First LOFAR observations reveal a whirlpool of wonder
Sen—A European team of astronomers has opened up a new window on the Universe by using the international LOFAR radio telescope to observe the famous Whirlpool Galaxy Messier 51 (M51).
Their work has allowed them to obtain the most sensitive image of any galaxy ever taken at frequencies below 1 GHz in the electromagnetic spectrum that extends beyond visible light.
M51 is seen from a distance of approximately 30 million light years and appears almost face-on, displaying a beautiful system of spiral arms.
Optical images show predominantly the visible light from stars, but radio waves reveal two constituents of galaxies that are invisible to optical telescopes: electrons and magnetic fields. The electrons are particles produced in the shock fronts of giant supernova explosions.
Magnetic fields are generated by dynamo processes driven by gas motions. When the electrons spiral around the magnetic field lines, radio waves are emitted. The intensity increases with the number and energy of the electrons and with magnetic field strength.
For many decades, radio astronomy has been unable to explore low frequencies below 300 MHz because the Earth's ionosphere acts as a barrier of low-frequency radio waves (which are completely blocked below about 10 MHz). So spiral galaxies have hardly been studied at these low radio frequencies. The only observations were of poor resolution with no detail.
The Low Frequency Array (LOFAR) is a new radio telescope giving access to very low radio frequencies. It consists of 38 stations in the Netherlands, six stations in Germany and one station each in the UK, France and Sweden. LOFAR observed the galaxy in the frequency range 115-175 MHz, just above the normal commercial FM radio frequency band of 88-108 MHz.
The locations of LOFAR Stations in Europe. Image credit: ASTRON, The Netherlands
With LOFAR's high sensitivity, the disk of M51 could be traced much further out than before. The astronomers were able to detect cosmic electrons and magnetic fields 40,000 light years away from the centre. With LOFAR’s high angular resolution, the spiral arms, where magnetic fields and cosmic rays are densest, are clearly visible.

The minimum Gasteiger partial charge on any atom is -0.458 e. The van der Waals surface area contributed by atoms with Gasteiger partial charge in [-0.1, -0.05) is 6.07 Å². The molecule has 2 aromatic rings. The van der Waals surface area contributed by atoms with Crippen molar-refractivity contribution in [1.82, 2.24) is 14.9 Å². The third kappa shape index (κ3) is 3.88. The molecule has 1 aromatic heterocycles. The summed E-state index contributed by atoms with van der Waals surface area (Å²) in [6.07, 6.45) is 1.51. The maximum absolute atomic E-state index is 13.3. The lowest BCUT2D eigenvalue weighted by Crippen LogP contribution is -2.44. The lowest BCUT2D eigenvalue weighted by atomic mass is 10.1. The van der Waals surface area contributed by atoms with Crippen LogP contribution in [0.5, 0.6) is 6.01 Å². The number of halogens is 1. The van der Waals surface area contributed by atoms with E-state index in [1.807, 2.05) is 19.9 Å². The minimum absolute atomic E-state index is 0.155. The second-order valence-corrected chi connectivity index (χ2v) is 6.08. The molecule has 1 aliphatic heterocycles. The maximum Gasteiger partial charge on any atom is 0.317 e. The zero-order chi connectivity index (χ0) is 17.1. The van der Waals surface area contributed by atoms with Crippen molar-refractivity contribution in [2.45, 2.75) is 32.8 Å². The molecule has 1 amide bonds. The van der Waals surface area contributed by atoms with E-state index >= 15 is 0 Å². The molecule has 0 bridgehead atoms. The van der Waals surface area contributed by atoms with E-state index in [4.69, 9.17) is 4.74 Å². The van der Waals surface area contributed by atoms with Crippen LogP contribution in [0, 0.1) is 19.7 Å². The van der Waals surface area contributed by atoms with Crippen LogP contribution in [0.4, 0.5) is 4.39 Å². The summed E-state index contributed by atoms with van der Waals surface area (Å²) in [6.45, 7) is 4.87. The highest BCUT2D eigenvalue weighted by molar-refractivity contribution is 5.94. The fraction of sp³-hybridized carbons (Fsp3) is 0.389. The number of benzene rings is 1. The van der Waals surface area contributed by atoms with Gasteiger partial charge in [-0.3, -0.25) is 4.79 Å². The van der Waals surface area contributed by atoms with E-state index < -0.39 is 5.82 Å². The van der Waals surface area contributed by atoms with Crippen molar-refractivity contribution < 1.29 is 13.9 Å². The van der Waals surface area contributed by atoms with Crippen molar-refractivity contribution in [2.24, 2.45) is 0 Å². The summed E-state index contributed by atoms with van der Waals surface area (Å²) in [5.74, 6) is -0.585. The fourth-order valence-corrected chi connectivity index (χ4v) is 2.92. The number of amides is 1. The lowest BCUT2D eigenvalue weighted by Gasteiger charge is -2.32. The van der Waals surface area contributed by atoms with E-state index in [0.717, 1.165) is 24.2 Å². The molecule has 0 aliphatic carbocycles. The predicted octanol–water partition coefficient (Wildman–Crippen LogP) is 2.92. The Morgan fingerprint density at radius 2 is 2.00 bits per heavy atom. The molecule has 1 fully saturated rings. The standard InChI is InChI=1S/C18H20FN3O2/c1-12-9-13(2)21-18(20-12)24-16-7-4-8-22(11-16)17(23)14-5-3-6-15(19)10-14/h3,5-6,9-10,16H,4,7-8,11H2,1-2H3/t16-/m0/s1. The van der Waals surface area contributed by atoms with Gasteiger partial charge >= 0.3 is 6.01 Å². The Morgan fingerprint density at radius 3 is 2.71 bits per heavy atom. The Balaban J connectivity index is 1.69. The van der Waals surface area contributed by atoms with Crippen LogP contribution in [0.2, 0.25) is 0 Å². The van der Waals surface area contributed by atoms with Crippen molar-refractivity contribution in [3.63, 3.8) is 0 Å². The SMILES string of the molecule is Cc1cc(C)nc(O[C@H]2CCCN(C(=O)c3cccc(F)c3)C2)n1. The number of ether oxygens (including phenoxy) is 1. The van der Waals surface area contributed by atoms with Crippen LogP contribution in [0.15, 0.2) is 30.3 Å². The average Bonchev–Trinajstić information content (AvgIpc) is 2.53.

“Low-frequency radio waves are important as they carry information about electrons of relatively low energies that are able to propagate further away from their places of origin in the star-forming spiral arms and are able to illuminate the magnetic fields in the outer parts of galaxies”, says David Mulcahy of UK's University of Southampton. “We need to know whether magnetic fields are expelled from galaxies and what their strength is out there.”
Colleague Anna Scaife, also from Southampton, says: "This beautiful image, coupled with the important scientific result it represents, illustrates the fantastic advances that can be made at low radio frequencies with the LOFAR telescope.
"Unravelling the mysteries of magnetic fields is crucial to understanding how our Universe works. For too long, many of the big questions about magnetic fields have simply been untestable and this new era of radio astronomy is very exciting."
Rainer Beck, of the Max-Planck Institute For Radio Astronomy, in Germany, says: "This opens a new window to the Universe where we do not know how galaxies will look like. Maybe we will see how galaxies are magnetically connected to intergalactic space.
"This is a key experiment in preparation for the planned Square Kilometre Array (SKA) that should tell us how cosmic magnetic fields are generated."